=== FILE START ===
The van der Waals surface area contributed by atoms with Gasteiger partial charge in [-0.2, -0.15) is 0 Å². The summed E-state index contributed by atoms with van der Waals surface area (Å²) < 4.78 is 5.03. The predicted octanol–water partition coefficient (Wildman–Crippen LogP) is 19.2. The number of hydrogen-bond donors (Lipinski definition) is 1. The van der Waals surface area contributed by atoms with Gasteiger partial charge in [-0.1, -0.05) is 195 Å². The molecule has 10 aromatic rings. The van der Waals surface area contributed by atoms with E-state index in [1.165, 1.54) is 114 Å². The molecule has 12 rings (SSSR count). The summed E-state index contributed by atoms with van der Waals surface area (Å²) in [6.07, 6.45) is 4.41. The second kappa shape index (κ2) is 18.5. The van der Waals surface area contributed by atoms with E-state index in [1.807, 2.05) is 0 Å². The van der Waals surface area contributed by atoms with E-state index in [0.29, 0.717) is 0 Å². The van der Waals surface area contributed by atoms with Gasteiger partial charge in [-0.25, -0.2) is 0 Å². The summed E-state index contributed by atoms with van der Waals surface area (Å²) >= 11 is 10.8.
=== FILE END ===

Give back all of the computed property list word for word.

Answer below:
The van der Waals surface area contributed by atoms with Gasteiger partial charge in [-0.2, -0.15) is 0 Å². The summed E-state index contributed by atoms with van der Waals surface area (Å²) < 4.78 is 5.03. The predicted octanol–water partition coefficient (Wildman–Crippen LogP) is 19.2. The number of hydrogen-bond donors (Lipinski definition) is 1. The van der Waals surface area contributed by atoms with Gasteiger partial charge in [-0.1, -0.05) is 195 Å². The molecule has 10 aromatic rings. The van der Waals surface area contributed by atoms with E-state index in [1.165, 1.54) is 114 Å². The molecule has 12 rings (SSSR count). The summed E-state index contributed by atoms with van der Waals surface area (Å²) in [6.07, 6.45) is 4.41. The second kappa shape index (κ2) is 18.5. The van der Waals surface area contributed by atoms with E-state index in [1.807, 2.05) is 0 Å². The van der Waals surface area contributed by atoms with E-state index in [0.29, 0.717) is 0 Å². The van der Waals surface area contributed by atoms with Gasteiger partial charge in [-0.25, -0.2) is 0 Å². The summed E-state index contributed by atoms with van der Waals surface area (Å²) >= 11 is 10.8.